After this He led them out of the city into the Garden of Gethsemane. There, in the night, alone, His apostles asleep, He underwent a great agony of suffering for the sins of the world. His sweat became as great drops of blood trickling down to the ground. “My Father,” He prayed, “If it be possible, let this chalice pass from Me. Nevertheless not My will but Thine be done!” (St. Matthew, XXVI, 39) Then came Judas, one of the twelve, with a troop of soldiers, having arranged with the Chief Priests for thirty pieces of silver to betray Him. Jesus was saluted with the kiss of the traitor. He was bound and led away to the Hall of the High Priest, who afterwards sent Him before Pilate, the Roman governor. Fearing the fury of the mob, now excited by the propaganda of the priests, and demanding His death, Pilate, after the cruel scourging, the agonizing Crowning of Thorns and all the other indignities heaped upon Jesus, condemned Him to be crucified between two thieves as a malefactor of the worst order.

On that sorrowful Way of the Cross, as it is called by the Church, Jesus, tottering under the great weight of the Cross, fell three times. Then He met His mother. Like a criminal, she saw the One, to whom she had given birth, going to Calvary to be crucified for the sins of the world. And she offered Him up to the same God who had found her worthy to be the mother of the Redeemer of the world.

The Crucifixion

When the sorrowful procession had reached Calvary (the place of a skull), so called because there was a tradition that the skull of Adam was buried there, the cross was thrown on the ground, Jesus was violently stripped of his garments and His hands and feet nailed to the instrument of torture. The Cross was then raised and planted in the ground. For three long weary hours Jesus hung between earth and sky, while His executioners tortured Him in the various ways which their fiendish minds suggested. A little group of his followers, in which were His mother and St. John, watched the agonizing scene from a little distance. Jesus committed Mary, His Mother, to the care of St. John. He pardoned the thief by His side, sometimes called Dismas, the Good Thief. At the end of three hours He bowed His head and yielded up His soul to His Father.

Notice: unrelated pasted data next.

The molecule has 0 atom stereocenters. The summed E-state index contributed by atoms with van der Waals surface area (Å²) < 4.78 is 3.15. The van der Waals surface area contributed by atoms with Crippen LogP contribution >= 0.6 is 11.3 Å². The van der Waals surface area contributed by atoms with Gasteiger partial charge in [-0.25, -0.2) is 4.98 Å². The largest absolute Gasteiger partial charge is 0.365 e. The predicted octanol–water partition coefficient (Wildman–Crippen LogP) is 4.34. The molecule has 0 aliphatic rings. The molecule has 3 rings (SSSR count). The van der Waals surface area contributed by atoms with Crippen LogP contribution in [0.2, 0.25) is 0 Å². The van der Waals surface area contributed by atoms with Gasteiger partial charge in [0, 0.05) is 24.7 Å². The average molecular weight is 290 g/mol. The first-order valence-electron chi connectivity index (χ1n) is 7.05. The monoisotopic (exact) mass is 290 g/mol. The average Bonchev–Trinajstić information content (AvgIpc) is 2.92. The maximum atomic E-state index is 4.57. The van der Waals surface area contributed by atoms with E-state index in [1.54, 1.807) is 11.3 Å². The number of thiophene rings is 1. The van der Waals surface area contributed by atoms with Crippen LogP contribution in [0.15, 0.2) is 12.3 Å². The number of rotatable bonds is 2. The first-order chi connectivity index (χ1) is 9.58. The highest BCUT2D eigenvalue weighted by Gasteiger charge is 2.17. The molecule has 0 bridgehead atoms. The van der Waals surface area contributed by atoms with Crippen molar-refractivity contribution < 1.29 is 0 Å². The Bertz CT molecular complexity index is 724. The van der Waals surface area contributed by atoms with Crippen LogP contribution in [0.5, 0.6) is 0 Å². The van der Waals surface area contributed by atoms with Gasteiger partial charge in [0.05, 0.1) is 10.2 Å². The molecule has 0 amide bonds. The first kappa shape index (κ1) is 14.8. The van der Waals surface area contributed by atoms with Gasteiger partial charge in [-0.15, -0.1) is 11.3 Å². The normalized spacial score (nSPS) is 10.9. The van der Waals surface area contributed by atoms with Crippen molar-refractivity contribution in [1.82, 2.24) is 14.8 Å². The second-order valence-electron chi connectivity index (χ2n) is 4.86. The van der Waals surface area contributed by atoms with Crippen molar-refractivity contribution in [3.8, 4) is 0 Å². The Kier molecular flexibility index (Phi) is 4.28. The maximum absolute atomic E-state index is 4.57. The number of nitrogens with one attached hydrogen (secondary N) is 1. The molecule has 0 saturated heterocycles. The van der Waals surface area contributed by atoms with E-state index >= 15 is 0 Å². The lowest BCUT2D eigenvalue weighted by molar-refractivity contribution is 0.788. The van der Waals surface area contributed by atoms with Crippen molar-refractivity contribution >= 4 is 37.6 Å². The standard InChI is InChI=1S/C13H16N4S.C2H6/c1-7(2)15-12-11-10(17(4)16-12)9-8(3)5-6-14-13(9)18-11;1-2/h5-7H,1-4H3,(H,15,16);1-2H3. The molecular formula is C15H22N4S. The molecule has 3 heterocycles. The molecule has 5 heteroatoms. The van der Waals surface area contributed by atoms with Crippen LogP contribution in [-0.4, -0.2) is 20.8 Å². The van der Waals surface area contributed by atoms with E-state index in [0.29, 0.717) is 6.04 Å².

Then there was darkness over the earth. The veil of the Temple was rent in two. The bodies of the Saints arose and appeared to many. There was much confusion among the Jews, who said, “Surely, This was the Son of God.”

Later Events

And now came the friends of Jesus, with Joseph and Nicodemus at their head, to take down the body of Jesus and prepare it for burial. They washed it, and anointed it, according to their customs, and then, wrapping it up in a long white linen cloth, placed it in a sepulchre which belonged to Joseph, who was from Arimathea. The Jews, remembering that He had said He would rise from the dead the third day, set a guard, lest, as they said, “the disciples might come and steal the body and then say that He was risen.” Yet Christ rose from the dead very early on the morning of Sunday. For forty days after this He remained on the earth instructing and teaching His apostles. He gave them the power to forgive sins, and commanded them to remain together and to await the coming of His Holy Spirit. He again appointed Peter as head of His Church, constituting him His Vicar, and finally, having given the apostles orders to preach the Gospel to the whole world, He left them and went up into Heaven, with the assurance that he would so come in like manner as they had seen Him go away.

The Early Church